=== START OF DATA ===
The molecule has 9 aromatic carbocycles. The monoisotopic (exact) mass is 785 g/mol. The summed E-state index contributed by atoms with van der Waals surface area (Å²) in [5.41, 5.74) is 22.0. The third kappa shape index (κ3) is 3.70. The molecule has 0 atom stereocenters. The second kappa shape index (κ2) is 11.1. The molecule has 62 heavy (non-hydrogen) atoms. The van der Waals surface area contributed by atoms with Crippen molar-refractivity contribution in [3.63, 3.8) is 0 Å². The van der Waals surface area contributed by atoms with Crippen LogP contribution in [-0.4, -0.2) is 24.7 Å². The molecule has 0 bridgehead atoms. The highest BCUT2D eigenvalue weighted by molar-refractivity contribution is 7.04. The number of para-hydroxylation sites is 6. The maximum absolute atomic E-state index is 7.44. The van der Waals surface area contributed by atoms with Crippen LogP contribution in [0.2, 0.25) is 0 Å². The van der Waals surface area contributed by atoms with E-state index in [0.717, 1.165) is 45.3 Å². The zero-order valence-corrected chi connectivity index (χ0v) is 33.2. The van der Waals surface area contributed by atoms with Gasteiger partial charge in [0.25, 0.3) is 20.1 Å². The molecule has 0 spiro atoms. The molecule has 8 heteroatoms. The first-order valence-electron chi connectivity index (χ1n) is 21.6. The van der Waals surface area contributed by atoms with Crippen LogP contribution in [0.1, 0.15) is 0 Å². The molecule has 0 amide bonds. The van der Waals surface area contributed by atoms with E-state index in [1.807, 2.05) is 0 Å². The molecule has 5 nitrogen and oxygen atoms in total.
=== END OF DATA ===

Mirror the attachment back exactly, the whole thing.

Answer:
The molecule has 9 aromatic carbocycles. The monoisotopic (exact) mass is 785 g/mol. The summed E-state index contributed by atoms with van der Waals surface area (Å²) in [5.41, 5.74) is 22.0. The third kappa shape index (κ3) is 3.70. The molecule has 0 atom stereocenters. The second kappa shape index (κ2) is 11.1. The molecule has 62 heavy (non-hydrogen) atoms. The van der Waals surface area contributed by atoms with Crippen molar-refractivity contribution in [3.63, 3.8) is 0 Å². The van der Waals surface area contributed by atoms with Crippen LogP contribution in [-0.4, -0.2) is 24.7 Å². The molecule has 0 bridgehead atoms. The highest BCUT2D eigenvalue weighted by molar-refractivity contribution is 7.04. The number of para-hydroxylation sites is 6. The maximum absolute atomic E-state index is 7.44. The van der Waals surface area contributed by atoms with Crippen LogP contribution in [0.2, 0.25) is 0 Å². The van der Waals surface area contributed by atoms with E-state index in [0.717, 1.165) is 45.3 Å². The zero-order valence-corrected chi connectivity index (χ0v) is 33.2. The van der Waals surface area contributed by atoms with Gasteiger partial charge in [0.25, 0.3) is 20.1 Å². The molecule has 0 spiro atoms. The molecule has 8 heteroatoms. The first-order valence-electron chi connectivity index (χ1n) is 21.6. The van der Waals surface area contributed by atoms with Crippen LogP contribution in [0.1, 0.15) is 0 Å². The molecule has 0 amide bonds. The van der Waals surface area contributed by atoms with E-state index in [1.807, 2.05) is 0 Å². The molecule has 5 nitrogen and oxygen atoms in total.